Background: OSA is a common disorder with significant neuropsychiatric morbidity. Studies have shown a
20% prevalence of depression in OSA patients. Prevalence of anxiety disorders in OSA has not been well characterized.
Objective: The objective of this study was to examine the prevalence of depression and anxiety disorders in a cohort of
patients with OSA, and evaluate the influence of gender and ethnicity.
Methodology: A retrospective study was carried out on consecutive patients referred for polysomnography at our tertiary
care county hospital sleep center. Patients were administered the Hospital Anxiety and Depression Scale (HADS) in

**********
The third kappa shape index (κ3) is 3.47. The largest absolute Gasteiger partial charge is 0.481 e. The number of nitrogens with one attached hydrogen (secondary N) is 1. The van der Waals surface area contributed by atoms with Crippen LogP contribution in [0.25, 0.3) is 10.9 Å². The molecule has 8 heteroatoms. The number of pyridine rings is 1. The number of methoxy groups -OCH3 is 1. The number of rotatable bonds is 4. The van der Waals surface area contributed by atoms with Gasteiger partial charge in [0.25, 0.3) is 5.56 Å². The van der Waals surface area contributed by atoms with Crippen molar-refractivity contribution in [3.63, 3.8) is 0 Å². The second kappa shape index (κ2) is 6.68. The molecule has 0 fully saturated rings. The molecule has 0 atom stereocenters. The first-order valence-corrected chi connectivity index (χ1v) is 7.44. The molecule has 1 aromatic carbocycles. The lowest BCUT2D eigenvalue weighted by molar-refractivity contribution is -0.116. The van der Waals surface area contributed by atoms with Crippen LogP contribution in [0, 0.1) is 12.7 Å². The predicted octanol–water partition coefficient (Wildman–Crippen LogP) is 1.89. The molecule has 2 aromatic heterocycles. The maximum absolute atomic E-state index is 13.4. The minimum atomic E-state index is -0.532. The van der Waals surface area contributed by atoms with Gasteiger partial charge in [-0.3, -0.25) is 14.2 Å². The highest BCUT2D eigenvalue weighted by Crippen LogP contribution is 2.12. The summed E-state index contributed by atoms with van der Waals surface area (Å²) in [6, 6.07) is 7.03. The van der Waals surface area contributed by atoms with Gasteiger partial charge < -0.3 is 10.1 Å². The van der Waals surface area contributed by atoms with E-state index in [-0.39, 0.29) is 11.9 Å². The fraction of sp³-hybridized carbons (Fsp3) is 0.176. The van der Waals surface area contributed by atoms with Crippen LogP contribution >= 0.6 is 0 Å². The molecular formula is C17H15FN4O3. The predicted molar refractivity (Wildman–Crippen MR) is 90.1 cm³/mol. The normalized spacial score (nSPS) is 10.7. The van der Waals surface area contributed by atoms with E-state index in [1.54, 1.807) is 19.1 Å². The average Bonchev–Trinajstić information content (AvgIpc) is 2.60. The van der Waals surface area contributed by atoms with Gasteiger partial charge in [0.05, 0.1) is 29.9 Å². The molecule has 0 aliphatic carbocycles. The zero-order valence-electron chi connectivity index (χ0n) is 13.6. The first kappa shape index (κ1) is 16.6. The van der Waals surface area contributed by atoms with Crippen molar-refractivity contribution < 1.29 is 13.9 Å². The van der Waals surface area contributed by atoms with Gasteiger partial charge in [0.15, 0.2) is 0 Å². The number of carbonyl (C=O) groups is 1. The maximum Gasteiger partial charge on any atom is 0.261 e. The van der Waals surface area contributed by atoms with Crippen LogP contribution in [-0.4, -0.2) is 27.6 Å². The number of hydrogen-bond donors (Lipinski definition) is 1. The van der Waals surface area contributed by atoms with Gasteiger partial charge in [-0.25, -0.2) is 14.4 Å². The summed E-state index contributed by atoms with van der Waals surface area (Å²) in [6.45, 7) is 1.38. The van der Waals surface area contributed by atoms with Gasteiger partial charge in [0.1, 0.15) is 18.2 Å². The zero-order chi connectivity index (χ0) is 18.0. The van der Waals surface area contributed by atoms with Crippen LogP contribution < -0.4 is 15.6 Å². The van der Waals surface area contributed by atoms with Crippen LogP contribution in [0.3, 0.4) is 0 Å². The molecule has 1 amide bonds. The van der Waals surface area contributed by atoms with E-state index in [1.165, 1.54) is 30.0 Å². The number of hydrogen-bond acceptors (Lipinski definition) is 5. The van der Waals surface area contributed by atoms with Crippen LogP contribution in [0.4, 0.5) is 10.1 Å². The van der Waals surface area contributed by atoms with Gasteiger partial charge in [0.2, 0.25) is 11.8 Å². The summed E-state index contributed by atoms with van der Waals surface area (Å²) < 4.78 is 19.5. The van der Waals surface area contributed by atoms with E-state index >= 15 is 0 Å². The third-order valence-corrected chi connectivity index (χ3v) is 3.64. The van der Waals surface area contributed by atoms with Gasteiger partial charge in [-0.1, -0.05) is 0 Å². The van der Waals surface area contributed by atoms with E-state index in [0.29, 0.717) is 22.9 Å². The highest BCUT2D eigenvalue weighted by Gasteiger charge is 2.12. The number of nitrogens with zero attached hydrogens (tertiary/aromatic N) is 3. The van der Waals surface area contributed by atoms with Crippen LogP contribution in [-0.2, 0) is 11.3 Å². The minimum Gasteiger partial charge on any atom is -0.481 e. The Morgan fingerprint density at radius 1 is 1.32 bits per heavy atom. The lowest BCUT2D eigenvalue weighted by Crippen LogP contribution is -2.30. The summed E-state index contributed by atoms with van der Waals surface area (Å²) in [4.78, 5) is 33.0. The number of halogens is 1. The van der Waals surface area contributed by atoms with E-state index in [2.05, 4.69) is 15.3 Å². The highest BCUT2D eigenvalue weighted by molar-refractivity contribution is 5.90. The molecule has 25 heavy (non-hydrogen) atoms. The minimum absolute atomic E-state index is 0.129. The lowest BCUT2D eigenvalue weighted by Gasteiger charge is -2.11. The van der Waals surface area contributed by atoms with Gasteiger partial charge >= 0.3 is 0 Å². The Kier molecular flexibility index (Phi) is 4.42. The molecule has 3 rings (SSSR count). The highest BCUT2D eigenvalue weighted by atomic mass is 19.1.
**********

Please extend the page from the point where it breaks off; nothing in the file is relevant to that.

addition to routine sleep questionnaires. Scores of >10 were considered positive for both anxiety, and for depression
respectively. Patients over age 18 years and AHI > 5 on the sleep study were included in the analysis.
Results: 51 patients meeting the inclusion criteria filled out a valid questionnaire. The prevalence of both anxiety, as well
as depression, was very high (52.9 % and 39.2% respectively). There was a significantly higher prevalence of anxiety in
females as compared to males. (62.5% vs 36.8% respectively; p < 0.05). African-American patients had higher rates of
anxiety than Caucasians (66.7% vs 30.7%; p < 0.05). No gender or ethnic variance was seen in prevalence of depression.
Conclusions: Anxiety, as well as depression, are extremely prevalent in patients with OSA, and are significantly
underappreciated. Our data suggest that both gender and ethnicity may influence the prevalence of anxiety in OSA.